-The carcass ratio suggests a high level of mortality, which warrants further investigation as a potential warning sign for the health and stability, an official said.
HARARE, Zimbabwe (CZ) – The KAZA Elephant Survey report has been launched showing a stable 228,000 elephant population but party states are concerned that the carcass ratio (mortality ratio) of 10.47% is too high.
The Kavango Zambezi Transfrontier Conservation Area (KAZA TFCA) is among the largest terrestrial conservation areas in the world, occupying approximately 520,000 km2 within the borders of the five Partner States of Angola, Botswana, Namibia, Zambia,
According to the survey report, the elephant population in the KAZA TFCA constitutes more than 50% of the remaining African savanna elephants (Loxodonta Africana) found on the continent.
This, is the largest contiguous transboundary elephant population globally, with prior estimates between 184,000 and 243,000 elephants.
Comparing the results of this survey with those of recent former surveys, the overall elephant population in the KAZA TFCA appears to be stable, with some areas showing population increases, others remaining stable, and some possibly experiencing a decrease.
In Angola 5, 983 elephants were found in 2022 compared to 3,395 in 2016, in Botswana 131,909 were counted compared to 129,939, Namibia had 21,090 compared to 19,549, Zambia had 3,840 compared to 6,688 and Zimbabwe had 65,028 compared to the 57,398 figure estimated previously.
-Primary and Secondary objectives
In April 2019, Partner States directed the KAZA Secretariat to mobilise resources to conduct the first-ever, synchronized KAZA Elephant Survey.
This directive was subsequently reaffirmed and amplified by the KAZA Heads of State during the Kasane Elephant Summit of May 7, 2019, centered on the theme “Towards a common vision for the management of our elephants.”
Following several years of preparation, the KAZA Elephant Survey (2022) commenced on August 22, 2022 and ran until October 28, 2022.
The primary objective of the survey was to obtain a relatively precise and accurate estimate of the number of African savanna elephants in the Kavango Zambezi Transfrontier Conservation Area (KAZA TFCA) by synchronising data collection, particularly in areas of transboundary elephant movement.
Secondary objectives included estimating populations of elephant carcasses and other large herbivores (both wild and domestic) as well as recording their spatial distribution.
The survey cost nearly US$ 3. 2 million courtesy of donors and partners such as the Paul G. Allen Family Foundation, the Federal Republic of Germany’s Ministry of Economic Cooperation and Development through KfW, the Dutch Postcode Lottery through the Dreamfund Project, USAID, the UK Foreign, Commonwealth and Development Office, the Environment and Protected Areas Authority (EPAA) of Sharjah, United Arab Emirates, the US Fish and Wildlife Service, World Wildlife Fund-US, Panthera, and EU-funded CITES MIKE Programme.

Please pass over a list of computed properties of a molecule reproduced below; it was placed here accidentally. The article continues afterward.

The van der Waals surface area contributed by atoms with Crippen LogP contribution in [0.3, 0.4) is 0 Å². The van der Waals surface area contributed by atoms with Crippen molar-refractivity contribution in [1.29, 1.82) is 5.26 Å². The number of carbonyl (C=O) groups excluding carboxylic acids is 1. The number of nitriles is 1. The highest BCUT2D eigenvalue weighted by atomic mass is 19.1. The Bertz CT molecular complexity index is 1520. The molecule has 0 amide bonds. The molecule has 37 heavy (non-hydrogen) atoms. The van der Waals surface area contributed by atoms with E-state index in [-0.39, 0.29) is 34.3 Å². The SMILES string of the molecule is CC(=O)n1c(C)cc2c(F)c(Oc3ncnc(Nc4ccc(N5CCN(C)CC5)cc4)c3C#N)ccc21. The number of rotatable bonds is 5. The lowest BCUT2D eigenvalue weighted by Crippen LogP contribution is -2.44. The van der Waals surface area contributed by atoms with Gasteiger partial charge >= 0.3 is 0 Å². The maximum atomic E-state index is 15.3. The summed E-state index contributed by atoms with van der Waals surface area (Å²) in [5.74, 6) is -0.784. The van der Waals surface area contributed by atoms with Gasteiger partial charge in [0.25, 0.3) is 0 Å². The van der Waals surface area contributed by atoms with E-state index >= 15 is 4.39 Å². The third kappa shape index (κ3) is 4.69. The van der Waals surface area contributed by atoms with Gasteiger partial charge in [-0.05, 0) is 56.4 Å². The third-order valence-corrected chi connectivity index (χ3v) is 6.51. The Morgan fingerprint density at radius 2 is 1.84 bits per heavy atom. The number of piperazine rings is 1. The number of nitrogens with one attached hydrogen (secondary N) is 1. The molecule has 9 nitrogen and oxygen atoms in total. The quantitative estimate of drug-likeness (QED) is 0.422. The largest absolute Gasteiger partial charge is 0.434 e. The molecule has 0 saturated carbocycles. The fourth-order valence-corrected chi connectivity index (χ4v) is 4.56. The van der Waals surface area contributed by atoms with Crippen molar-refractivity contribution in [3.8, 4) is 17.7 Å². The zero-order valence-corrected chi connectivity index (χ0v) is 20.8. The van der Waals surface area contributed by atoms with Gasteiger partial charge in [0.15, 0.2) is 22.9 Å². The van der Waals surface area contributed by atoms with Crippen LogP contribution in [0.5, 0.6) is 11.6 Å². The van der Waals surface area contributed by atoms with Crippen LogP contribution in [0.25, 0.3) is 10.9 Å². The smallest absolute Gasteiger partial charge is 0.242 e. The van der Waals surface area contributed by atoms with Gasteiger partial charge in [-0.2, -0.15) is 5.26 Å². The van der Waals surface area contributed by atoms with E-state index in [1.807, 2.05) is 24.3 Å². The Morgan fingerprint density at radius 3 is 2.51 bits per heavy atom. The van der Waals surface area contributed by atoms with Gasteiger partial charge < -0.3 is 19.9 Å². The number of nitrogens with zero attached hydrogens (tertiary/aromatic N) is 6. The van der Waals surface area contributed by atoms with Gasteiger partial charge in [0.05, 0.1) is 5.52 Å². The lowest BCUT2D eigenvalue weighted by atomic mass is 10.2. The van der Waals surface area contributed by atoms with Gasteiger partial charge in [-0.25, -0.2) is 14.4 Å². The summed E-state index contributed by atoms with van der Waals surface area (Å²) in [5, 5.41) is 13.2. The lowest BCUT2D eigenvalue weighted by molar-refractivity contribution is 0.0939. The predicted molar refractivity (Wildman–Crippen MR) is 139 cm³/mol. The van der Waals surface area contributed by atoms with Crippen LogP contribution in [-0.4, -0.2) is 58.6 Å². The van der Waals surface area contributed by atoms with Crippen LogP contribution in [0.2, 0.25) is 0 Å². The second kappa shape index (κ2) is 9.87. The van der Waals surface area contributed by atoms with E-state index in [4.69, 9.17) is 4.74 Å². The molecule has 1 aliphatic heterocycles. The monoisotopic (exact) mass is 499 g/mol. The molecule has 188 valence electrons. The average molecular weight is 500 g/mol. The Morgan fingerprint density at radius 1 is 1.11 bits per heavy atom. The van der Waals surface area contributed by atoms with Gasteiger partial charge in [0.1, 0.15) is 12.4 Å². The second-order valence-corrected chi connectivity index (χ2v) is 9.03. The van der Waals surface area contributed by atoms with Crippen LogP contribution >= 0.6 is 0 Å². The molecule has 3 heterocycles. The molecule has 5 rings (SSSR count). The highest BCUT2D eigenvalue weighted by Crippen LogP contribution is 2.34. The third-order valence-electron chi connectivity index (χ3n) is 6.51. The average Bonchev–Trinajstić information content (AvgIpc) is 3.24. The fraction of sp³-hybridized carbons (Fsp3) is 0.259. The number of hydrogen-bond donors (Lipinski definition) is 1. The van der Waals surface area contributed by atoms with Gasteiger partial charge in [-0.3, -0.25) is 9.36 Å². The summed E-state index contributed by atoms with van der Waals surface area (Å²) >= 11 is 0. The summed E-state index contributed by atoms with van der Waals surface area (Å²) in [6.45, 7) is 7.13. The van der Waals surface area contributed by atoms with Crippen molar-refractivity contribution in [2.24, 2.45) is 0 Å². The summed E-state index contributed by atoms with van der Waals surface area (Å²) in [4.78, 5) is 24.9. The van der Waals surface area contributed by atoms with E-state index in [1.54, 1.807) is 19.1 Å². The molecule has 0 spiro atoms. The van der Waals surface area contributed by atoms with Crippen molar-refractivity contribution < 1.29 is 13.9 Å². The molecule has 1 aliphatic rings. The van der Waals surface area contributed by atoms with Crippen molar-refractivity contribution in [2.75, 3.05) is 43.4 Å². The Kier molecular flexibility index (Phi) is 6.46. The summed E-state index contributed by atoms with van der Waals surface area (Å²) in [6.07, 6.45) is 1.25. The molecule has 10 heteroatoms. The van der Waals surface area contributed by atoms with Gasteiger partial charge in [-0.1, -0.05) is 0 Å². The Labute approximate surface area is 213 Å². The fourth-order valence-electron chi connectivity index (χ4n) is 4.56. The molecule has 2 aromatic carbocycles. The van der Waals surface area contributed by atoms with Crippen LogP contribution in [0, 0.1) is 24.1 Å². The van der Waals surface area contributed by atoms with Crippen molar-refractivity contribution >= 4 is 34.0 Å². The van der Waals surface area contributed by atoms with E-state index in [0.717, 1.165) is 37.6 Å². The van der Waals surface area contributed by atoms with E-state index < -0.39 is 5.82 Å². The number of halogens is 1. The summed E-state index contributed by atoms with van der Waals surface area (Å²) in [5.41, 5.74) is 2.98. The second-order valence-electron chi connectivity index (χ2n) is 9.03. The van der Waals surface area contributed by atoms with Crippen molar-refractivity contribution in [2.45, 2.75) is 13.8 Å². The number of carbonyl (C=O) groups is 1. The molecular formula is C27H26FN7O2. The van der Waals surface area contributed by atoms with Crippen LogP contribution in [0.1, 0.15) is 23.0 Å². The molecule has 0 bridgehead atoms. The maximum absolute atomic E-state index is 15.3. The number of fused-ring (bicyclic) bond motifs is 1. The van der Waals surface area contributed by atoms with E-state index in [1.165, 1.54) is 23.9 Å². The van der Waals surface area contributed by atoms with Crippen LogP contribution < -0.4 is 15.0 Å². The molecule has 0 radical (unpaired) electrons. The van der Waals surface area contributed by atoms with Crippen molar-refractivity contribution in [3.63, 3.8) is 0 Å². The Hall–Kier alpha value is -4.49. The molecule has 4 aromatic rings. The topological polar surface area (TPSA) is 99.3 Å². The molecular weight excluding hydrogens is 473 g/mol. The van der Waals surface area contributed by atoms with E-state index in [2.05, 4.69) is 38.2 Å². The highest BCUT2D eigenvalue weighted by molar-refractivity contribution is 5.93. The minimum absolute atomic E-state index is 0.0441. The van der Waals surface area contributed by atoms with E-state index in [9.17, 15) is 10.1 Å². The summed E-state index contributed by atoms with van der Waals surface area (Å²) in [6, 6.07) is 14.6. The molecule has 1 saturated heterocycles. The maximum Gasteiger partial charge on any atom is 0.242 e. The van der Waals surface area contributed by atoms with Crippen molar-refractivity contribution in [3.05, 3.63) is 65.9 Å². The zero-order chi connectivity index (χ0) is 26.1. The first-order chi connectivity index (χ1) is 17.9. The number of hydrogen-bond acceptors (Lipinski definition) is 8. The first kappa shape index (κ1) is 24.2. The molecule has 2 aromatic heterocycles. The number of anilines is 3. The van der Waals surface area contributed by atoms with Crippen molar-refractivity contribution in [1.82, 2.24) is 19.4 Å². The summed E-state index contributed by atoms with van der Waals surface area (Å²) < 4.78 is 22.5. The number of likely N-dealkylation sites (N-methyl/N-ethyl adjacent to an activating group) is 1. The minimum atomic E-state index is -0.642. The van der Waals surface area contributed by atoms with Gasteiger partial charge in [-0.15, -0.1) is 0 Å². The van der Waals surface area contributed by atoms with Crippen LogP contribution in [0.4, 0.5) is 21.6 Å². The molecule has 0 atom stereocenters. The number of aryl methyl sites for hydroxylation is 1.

The World Wildlife Fund (WWF), was chosen as the grant manager and implementation partner, by the five partner countries.
The survey area covered 60% of the KAZA TFCA which was divided into 179 strata, sampled during 195 flights using seven fixed-wing aircraft.
Systematic transect sampling was the primary method used, while stratified block sampling was employed, in two strata with rugged topography (i.e., Matusadona Hills and Kanyati Highlands, in Sebungwe, Zimbabwe).
Additionally, three reconnaissance flights were conducted, in areas considered to have the potential to support elephants.
The overall sampling intensity was 6.9%, ranging from 2.6% to 56.0% between strata, with higher intensities where higher densities of elephants were expected (based on previous survey data).
A total of 398 hours, spread over 68 days, were spent, collecting data on 2,404 transects, totaling 67,390 km in length.
The report says the survey met the percentage relative precision (PRP) target of ≤10% for the elephant population estimate and adhered well to the recommended CITES MIKE Aerial Survey Standards, with few deviations as documented.
The survey was effectively synchronised across international boundaries within a sufficiently narrow time frame, ensuring a reliable assessment of this transboundary population.
-Results of the survey include
Apart from coming with a total estimated population of 227,900 elephants in the KAZA TFCA A total estimate of 26,641 elephant carcasses were also found, resulting in an overall carcass ratio of 10.47%.
The population estimates for other surveyed wildlife species are as follows: buffalo 78,264, giraffe 12,771, hartebeest 10,905, hippopotamus 17,006, impala 100,028, roan 7,428, sable 39,966, wildebeest 22,245 and zebra 88,250.
For the same survey area, the size of livestock herd was estimated at 736,426, of which 73% were cattle 536,623 and 24% were sheep and goats 173,746, resulting in a ratio of 1.16 wild animals to 1 domestic animal in the area.
Meanwhile, according to the August 31, 2023 Communique, member states undertook to:
- Direct the KAZA Secretariat to coordinate efforts toward development
of a detailed transboundary action plan for the already existing strategic
planning framework for the conservation and management of
- Pledge to translate the survey’s findings into practical policy measures,
supportive legislation and detailed action plans at varying levels;
- Acknowledge the heterogeneous nature of the results, and commit to
internal reviews, aiming to tailor suitable actions and address underlying
challenges, while capitalising on potential opportunities and
investments arising from the survey; and
- Invite mutually beneficial partnerships that will assist in the use of the
wealth of knowledge generated by the survey to advance the KAZA